Watch kept on coast as high tides loom

COASTAL engineers are keeping a close eye on the county's coastline with more high tides expected this weekend.But with high pressure set to take charge over the next few days, weather forecasters say they are not expecting a repeat of the sea surge which caused havoc in parts of Suffolk two weeks ago.

COASTAL engineers are keeping a close eye on the county's coastline with more high tides expected this weekend.

But with high pressure set to take charge over the next few days, weather forecasters said they are not expecting a repeat of the sea surge which caused havoc in parts of Suffolk two weeks ago.

Winds though are set to swing round to the north and that could mean some spectacular seas.

An icy blast from the north is expected to hit Suffolk towards the weekend - and some weather experts are warning that the county could see its first white stuff of the winter.


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The wind is expected to turn from the north tomorrow, and forecasters at the government's meteorological office have warned that with temperatures likely to be less than six degrees celsius, sleet showers are possible.

Other forecasters warn that snow could be on the way early next week - although the forecasts tend to be less reliable the longer they look into the future.

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The last week has been very wet, giving gardens a good soaking and helping to replenish groundwater supplies - September and October had been relatively dry months this year.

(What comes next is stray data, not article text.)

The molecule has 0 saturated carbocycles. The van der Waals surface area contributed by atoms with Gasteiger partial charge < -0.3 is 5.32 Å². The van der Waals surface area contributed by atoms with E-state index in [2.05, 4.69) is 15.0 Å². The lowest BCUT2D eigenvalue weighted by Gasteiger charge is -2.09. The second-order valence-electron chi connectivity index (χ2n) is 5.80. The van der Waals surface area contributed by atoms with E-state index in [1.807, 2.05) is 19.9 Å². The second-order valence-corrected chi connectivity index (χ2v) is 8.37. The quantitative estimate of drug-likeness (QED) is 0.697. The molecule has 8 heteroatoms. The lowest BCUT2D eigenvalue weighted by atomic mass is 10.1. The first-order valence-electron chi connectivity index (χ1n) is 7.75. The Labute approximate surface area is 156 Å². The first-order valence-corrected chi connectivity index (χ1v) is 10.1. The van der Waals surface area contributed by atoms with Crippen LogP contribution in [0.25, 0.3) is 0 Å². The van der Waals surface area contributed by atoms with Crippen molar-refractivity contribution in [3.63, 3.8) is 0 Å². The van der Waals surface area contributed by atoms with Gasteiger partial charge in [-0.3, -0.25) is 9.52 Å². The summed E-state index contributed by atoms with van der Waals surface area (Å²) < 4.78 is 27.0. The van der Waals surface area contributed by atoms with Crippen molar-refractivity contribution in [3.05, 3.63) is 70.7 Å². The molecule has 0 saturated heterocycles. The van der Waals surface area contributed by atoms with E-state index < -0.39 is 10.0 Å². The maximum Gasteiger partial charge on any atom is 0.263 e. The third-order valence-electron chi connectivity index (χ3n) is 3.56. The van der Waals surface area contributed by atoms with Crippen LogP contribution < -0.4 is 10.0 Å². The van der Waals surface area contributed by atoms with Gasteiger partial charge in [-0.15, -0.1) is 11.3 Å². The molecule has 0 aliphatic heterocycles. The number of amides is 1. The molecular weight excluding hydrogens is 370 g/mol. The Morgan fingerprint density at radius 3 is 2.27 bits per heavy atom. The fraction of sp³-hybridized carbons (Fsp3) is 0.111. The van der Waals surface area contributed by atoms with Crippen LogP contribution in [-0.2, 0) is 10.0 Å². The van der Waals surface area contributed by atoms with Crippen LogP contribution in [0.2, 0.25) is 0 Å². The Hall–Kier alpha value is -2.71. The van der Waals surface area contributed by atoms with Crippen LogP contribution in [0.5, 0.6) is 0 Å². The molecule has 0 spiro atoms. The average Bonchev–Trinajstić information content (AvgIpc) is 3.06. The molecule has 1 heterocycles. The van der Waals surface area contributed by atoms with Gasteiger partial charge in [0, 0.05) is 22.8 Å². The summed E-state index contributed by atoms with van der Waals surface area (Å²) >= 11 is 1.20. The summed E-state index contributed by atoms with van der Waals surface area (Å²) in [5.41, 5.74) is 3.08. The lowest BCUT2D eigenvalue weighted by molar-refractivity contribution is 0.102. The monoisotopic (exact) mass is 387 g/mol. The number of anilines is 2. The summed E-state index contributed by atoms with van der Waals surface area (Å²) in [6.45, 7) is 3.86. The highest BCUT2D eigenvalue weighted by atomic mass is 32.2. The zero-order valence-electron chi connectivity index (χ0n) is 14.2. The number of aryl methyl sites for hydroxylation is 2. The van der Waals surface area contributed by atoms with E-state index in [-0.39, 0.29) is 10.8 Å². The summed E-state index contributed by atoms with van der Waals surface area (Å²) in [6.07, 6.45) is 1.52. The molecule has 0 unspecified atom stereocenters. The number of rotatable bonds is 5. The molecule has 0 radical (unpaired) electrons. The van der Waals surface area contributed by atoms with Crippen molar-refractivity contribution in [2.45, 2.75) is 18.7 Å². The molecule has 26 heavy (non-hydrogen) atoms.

Met office experts have predicted that the winter as a whole will be colder and drier than last winter - which was exceptionally mild and wet.

However it is still likely to be milder than average over the 35 years.

At the moment meteorologists are undecided over the exact course of the wind - some saying north-east and others north-west.

At Felixstowe the difference could be crucial. North-westerlies hold back the waves, while north-easterlies push them onto shore.

High tide tomorrow is 9.40am and 10.25pm, Saturday at 10.38am and 11.14pm, Sunday 11.30am and midnight, and Monday November 26 12.20pm.

The sea surge a fortnight ago caused few problems at Felixstowe - passing before the high tide with north-westerly winds keeping the sea at bay. Gardens were flooded again though and there was some damage to the prom.

The situation had been much worse in September when a switch in the wind from north to north-easterly drove the waves onto the beaches at the southern part of the resort, smashing onto the edge of the prom, shooting spray 30ft into the air, and sweeping across the walkway to flood gardens to around three feet deep.

As onlookers watched in amazement, the sea kept on coming - and even spilled over the sea wall into Sea Road, leaving the pavement down the seaward side several inches deep in water.

Huge chunks of the concrete prom near Manor End were broken, lifted and moved, coping stones knocked off walls and beach huts jostled together.

Councillors who have been monitoring the situation hope the current temporary rock defences will only have to last this winter.

Hopes are high that an £11 million scheme to protect 1,600 homes, businesses and the port with new rock groynes and beach replenishment can go ahead next summer - and the council hopes to hear in the next few weeks if government is to grant funding.

If the cash is agreed, it is hoped tenders for the contract will be sought in January and work begin April or May.

Do you think Felixstowe's sea defences will last the winter? Write to Your Letters, Evening Star, 30 Lower Brook Street, Ipswich, IP4 1AN, or e-mail EveningStarLetters@eveningstar.co.uk

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